Electrolytic capacitors are often used as energy reserves in power supplies, etc to store energy that will be supplied when the rectified voltage waveform falls in value over parts of the cycle, etc.
They can also be used in switching regulators to remove switching spikes, etc.
In both cases, losses due to ESR will reduce the ability of the capacitor to quickly source or sink charge.
For electronic circuits where the capacitor is used at the input, the ESR increases high frequency noise across the capacitor, and this decreases the effectiveness of the capacitor filtering. If the capacitor is used for output smoothing, etc, a higher ESR causes more ripple to be present as the capacitor will be unable to sink and source the required amount of current.
The ESR of a capacitor is particularly important in electronic circuit designs that have a low duty-cycle with high frequency current pulses. In these cases, the ripple voltage resulting from the higher level of ESR will be greater than expected based on capacitance alone.
It may also be found that the ESR will decrease with increasing temperature and this could mean that the ripple decreases as the assembly warms up.
Another issue in some instances is that the resistive element into what may be assumed as a purely reactive circuit can lead to unexpected shifts in phase response, and this might affect the stability of some electronic circuit designs.
The equivalent series resistance is important in many electronic circuit designs, and accordingly some capacitors are specifically manufactured to provide a low ESR. Even though ESR is important, there does not always seem to be a consistent way of specifying the ESR and this can make it difficult to compare one capacitor with another.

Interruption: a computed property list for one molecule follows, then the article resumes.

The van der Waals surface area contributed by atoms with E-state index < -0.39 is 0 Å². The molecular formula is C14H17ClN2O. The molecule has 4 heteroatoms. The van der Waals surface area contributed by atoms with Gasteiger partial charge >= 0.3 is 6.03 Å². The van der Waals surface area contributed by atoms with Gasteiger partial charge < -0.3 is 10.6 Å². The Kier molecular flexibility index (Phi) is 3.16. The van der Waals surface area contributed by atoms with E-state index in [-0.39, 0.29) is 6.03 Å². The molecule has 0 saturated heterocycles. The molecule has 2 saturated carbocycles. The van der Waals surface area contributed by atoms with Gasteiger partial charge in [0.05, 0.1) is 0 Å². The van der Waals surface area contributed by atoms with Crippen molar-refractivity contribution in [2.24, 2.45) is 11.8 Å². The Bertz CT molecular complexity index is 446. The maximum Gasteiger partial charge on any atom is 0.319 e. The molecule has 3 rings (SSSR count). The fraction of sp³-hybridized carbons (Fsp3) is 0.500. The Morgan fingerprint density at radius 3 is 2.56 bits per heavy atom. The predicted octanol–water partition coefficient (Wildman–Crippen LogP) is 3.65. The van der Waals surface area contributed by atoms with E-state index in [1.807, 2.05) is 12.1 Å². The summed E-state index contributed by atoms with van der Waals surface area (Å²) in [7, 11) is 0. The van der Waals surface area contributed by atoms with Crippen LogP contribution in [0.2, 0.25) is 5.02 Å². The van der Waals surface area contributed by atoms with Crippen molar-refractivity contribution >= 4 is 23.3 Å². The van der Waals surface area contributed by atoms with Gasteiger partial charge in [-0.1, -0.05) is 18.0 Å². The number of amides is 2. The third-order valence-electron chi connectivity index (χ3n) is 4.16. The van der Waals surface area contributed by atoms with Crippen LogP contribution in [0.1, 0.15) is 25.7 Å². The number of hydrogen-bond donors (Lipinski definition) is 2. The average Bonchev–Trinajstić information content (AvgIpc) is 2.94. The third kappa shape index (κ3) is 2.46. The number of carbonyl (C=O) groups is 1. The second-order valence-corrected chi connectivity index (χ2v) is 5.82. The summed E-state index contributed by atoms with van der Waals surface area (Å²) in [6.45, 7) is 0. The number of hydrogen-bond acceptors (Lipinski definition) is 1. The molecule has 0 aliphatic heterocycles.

As ESR is dependent upon the operating temperature and the frequency, there are several variables in the specification. It is here that the way in which different manufacturers present their specifications is different.
The most common specification is for the ESR at 25°C and a frequency of 100Hz which is double the line power frequency in Europe, etc, or sometimes it is given at 120Hz as this is double the line power frequency in the USA. Sometimes a formula is presented to enable the ESR to be calculated it other frequencies.
Other capacitor manufacturers may provide the data in other ways, whilst sometimes giving methods to calculate the ESR at the required operating points. In all it can become a little confusing.
It is also interesting to note that for capacitors of comparable size and capacitance-voltage, CV rating, it is found that the electronic component with the higher capacitance and lower voltage rating will have lower ESR . Also the ESR tends to be lower for aluminium electrolytic capacitors with long, thin cases because the resistance of the foil is reduced.
A further point to note is that capacitors with larger overall case sizes can sometimes have a lower ESR as the foil thickness could be greater.
Capacitor ESR, dissipation factor, loss tangent and Q are all important aspects of the loss within a capacitor. They are all linked and essentially different methods of looking at the same issue. However they are used in different areas of circuit design as such capacitor ESR, dissipation factor, loss tangent and Q are all seen in the specification sheets, but for different capacitors used in different areas..